Wget with WARC output

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From the discussion about Working with ARCHIVE.ORG, we learn that it is important to save not just files but also HTTP headers. With Wget, that's difficult. With a few tricks you can keep the response headers, but there is no option to save the request headers. You also lose the response headers that don't produce an HTML page: Wget doesn't save redirects and 404 responses.

Since version 1.14[1] Wget supports writing to a WARC file (Web ARChive file format) file, just like Heritrix and other archiving tools. With the WARC format, both the request and the response headers get saved. It also provides a clean way to store redirects and 404 responses.

There is an additional advantage: if Wget writes these headers to a WARC file, it is no longer necessary to use the --save-headers to save them at the top of each downloaded file. There is no need to remove these headers afterwards to produce a clean copy: the mirror produced by Wget is usable without post-processing.

Wget's WARC file support (as at 1.19.5 / RHEL8) is relatively incomplete and immature compared to other specialist archiving systems. In particular: (a) only HTTP(S) requests and replies are stored not auxiliary content such as DNS queries, PKI used to negotiate HTTPS connections and etc. and (b) wget overwrites WARC files (but not idx files) if you're not very careful.


To download a file and save the request and response data to a WARC file, run this:

wget "http://www.archiveteam.org/" --warc-file="at"

This will download the file to index.html, but it will also create a file at-00000.warc.gz. This is a gzipped WARC file that contains the request and response headers (of the initial redirect and of the Wiki homepage) and the html data.

If you want to have an uncompressed WARC file, use the --no-warc-compression option:

wget "http://www.archiveteam.org/" --warc-file="at" --no-warc-compression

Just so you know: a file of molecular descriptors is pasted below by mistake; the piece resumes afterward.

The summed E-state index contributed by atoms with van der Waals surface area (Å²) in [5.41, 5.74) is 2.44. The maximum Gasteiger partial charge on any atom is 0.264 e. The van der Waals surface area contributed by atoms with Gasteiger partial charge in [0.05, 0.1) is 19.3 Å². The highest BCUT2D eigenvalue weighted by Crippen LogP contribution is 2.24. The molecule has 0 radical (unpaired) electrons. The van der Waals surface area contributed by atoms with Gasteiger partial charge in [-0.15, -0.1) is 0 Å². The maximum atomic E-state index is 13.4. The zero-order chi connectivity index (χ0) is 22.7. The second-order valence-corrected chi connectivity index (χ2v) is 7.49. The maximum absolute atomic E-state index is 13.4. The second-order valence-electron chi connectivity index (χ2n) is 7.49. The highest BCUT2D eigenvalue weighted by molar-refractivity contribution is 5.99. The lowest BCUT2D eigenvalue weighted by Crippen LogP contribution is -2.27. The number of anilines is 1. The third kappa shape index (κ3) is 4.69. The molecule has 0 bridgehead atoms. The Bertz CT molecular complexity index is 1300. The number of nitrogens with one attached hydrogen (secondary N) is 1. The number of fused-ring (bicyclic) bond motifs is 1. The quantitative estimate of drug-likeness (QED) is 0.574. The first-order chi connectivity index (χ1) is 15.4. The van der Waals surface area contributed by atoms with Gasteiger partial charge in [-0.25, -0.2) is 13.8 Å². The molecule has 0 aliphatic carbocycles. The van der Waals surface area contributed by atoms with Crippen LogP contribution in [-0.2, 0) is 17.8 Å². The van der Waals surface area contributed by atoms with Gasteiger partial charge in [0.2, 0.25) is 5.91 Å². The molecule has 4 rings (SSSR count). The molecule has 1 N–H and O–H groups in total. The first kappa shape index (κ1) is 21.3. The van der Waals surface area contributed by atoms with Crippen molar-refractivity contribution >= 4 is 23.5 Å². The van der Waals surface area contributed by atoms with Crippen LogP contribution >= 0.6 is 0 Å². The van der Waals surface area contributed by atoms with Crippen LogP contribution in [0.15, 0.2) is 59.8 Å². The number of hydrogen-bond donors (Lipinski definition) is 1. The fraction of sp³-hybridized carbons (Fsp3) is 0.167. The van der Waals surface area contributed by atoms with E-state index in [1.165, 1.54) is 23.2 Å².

Saving one file is nice, but the warc-file option becomes even more powerful if you combine it with Wget's mirror option: (You may want to try this with a smaller site than the AT wiki.)

wget "http://www.archiveteam.org/" --mirror --warc-file="at"

If you uncompress at-00000.warc.gz and look at it, you'll see that it contains WARC records for every request and response: it is a complete copy of the mirrored site, while at the same time Wget also created the normal mirror of the site.

If you have a list of urls that you want to write into an archive, but also want to store the original response for further processing you'd replace --mirror with --input-file=urls.txt --force-directories:

wget --no-verbose --input-file=urls.txt --force-directories --tries=3 --warc-file="at"


--warc-file=FILENAME enables the WARC export. WARC files will be based on FILENAME: FILENAME-00000.warc.gz, FILENAME-00001.warc.gz et cetera.

--warc-max-size=NUMBER defines the maximum size of the WARC files. The default is an infinite limit ("inf"). If you download a large site, the recommended limit is 1GB, set the option to 1G to enable this limit. Note that this is a soft limit: files can get slightly larger than this, depending on the files you download.

--warc-header=STRING adds STRING as a custom header to the warcinfo record, e.g. "operator: Archive Team". This option can be used multiple times.

--warc-cdx=FILENAME writes a CDX index file to FILENAME.cdx. The CDX file will contain a list of the records and their locations in the WARC files.

--warc-dedup=FILENAME can be used to reduce the size of WARC files generated by a recrawl. FILENAME should point to a CDX file, generated with --warc-cdx in a previous run. For each file it downloads, Wget will check the CDX file to see if the response is listed there. If the exact file already exists, a "revisit" record with a reference to the previous record will be added to the WARC file, instead of a duplicate "response" record. Duplicate records are detected by comparing the SHA-1 digest of the payload of the response.

--no-warc-compression will write uncompressed WARC files. Compression is enabled by default. It is better to use the built-in compression than to compress the WARC files afterwards. The built-in compression will compress each record as an individual GZIP block, which allows other utilities to extract single records from the file.

--no-warc-digests disables the SHA-1 digests. By default, SHA-1 digests will be calculated for the whole response block and the response payload. If you really need to, you can disable that.

--no-warc-keep-log can be set if you don't want the Wget log in the WARC file. By default, Wget will add the log file as a separate record to the WARC file.

--warc-tempdir=DIRECTORY sets the temporary directory used by the WARC writer. The system tempdir will be used by default.

WARC file format

The WARC file format is an ISO standard. The official specification of ISO 28500:2009 is not available for free. However, the WARC 1.0 final draft and WARC 1.1 latest draft are free, and are supposed to be technically equivalent to the official standard.

The WARC usage task force has published WARC implementation guidelines with additional recommendations.